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Dads Included


While homeschooling certainly isn’t a gender specific occupation, in many of the families that we know, the mom has the lion’s share of the responsibility for homeschooling. My husband’s occupation makes this necessary in our home, but it also has the unintended consequence of his being left out of a good amount of our day. Early on in our homeschooling, we began making a conscious effort to include him as much as possible.

Involving Dad

Here are some strategies for involving Dad in homeschooling that we have used over the years:

Show and Tell

After my husband has had some time to change his clothes and move out of “work mode,” I encourage my children to show off some of their work from the day, especially if we have done a special activity. Art projects, science experiments, handwriting pages, and new reading material are all fun to show Dad.

Supper Time Chat

My husband often spends part of our supper hour chatting with the kids about what they have learned during the day. He also enjoys quizzing them on spelling words or math problems. The children enjoy telling him about what they are reading as well, narrating Charlotte Mason-style.

Field Trips

We plan educational family trips for days that my husband is home from work. When possible, he takes off work to attend field trips our co-op group takes as well.

Homeschool Activities

Our local co-op plans a variety of family activities throughout the year, such as a hay rack ride in the fall and a talent show in the spring. My husband makes every effort to attend these events. Not only are they fun for our whole family, but when we tell about this person or that at co-op, he knows who we are talking about.

Texts, E-mails, or Notes

When the kids were younger, and especially as they were learning to read, my husband would often leave them notes before he left for work. As they’ve gotten older, these have morphed into e-mails and texts as well. He encourages them to be diligent in their schoolwork and to obey mom, as well as letting them know he is thinking about them during the day.

Co-op Visit

We attend afternoon co-op classes once a week during the school year. My husband takes one afternoon off a year and visits our kids at co-op. They love having him there, and it gives him a better idea of what we are working on.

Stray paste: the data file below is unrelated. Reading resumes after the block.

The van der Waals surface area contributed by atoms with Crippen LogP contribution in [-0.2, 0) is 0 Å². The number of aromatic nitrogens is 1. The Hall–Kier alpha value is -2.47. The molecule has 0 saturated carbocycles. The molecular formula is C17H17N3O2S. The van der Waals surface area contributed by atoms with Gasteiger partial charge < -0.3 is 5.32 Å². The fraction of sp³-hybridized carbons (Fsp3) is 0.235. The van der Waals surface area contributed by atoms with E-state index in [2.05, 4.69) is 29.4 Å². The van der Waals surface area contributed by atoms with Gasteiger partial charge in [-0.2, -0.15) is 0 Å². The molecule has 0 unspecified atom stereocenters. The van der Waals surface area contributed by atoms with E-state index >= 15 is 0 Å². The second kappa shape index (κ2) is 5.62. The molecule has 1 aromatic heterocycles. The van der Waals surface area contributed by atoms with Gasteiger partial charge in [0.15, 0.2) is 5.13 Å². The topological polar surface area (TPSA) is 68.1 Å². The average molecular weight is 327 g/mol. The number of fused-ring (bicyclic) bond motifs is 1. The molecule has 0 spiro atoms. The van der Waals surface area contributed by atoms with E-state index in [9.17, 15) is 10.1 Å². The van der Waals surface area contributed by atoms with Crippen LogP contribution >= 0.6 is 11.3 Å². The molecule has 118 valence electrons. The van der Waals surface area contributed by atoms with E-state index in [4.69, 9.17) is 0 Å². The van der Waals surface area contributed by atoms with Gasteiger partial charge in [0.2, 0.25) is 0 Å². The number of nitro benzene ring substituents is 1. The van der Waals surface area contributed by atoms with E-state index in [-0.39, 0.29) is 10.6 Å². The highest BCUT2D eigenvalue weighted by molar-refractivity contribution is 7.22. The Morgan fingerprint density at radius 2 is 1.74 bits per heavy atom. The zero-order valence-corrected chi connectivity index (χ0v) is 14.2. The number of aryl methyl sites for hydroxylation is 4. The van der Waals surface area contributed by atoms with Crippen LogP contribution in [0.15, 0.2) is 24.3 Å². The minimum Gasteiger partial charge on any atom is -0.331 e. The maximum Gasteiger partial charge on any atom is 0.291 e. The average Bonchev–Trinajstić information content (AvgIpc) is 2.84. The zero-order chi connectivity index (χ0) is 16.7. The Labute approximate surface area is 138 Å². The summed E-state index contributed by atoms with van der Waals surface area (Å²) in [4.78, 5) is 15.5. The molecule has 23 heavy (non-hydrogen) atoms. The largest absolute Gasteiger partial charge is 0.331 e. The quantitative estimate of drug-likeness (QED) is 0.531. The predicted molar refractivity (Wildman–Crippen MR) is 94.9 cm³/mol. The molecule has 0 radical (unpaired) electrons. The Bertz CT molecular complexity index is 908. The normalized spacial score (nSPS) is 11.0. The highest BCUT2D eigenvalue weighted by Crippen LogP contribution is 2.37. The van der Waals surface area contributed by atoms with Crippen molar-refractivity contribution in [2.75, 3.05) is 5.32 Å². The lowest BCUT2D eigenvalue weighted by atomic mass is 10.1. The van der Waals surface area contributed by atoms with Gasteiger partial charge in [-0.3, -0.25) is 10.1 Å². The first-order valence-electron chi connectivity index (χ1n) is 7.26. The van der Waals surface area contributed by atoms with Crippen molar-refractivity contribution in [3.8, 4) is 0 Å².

Dad-Friendly Classes

While my husband doesn’t teach any of our core classes, he does occasionally teach some elective ones. For example, he has given lessons in gun safety, carpentry, weight-lifting, and baseball.


Reading aloud in the evening, especially during the winter, has been a wonderful way to include Dad in our homeschooling. My husband especially likes reading books to the kids that he enjoyed as a child, such as The Hobbit, Where the Sidewalk Ends, or Jonathan Livingston Seagull.

Sports Activities

My husband works with our children on sports activities. Both of our children play competitive ball (softball and baseball). He spends time teaching them fundamentals, has coached their teams, and attends games.

While it takes some effort and time on both of our parts, including my husband in our homeschooling world has been well worth it.

At age eight, Stephenie McBride developed a life-long interest in teaching others. She taught English as a Second Language and Kindergarten in a public school for six years. Stephenie and her husband, Ben, adopted their two children from Kolkata, India, in 2000 and 2004. She has been an at-home parent and home educator since 2001. They use an eclectic mix of materials and approaches, with a strong emphasis on Charlotte Mason. Stephenie is the Assistant Editor of Publications for Home Educating Family Magazine. She also created and writes for Crestview Heights Academy Homeschool Curriculum. You can read more about Stephenie and her eclectic homeschooling adventures at

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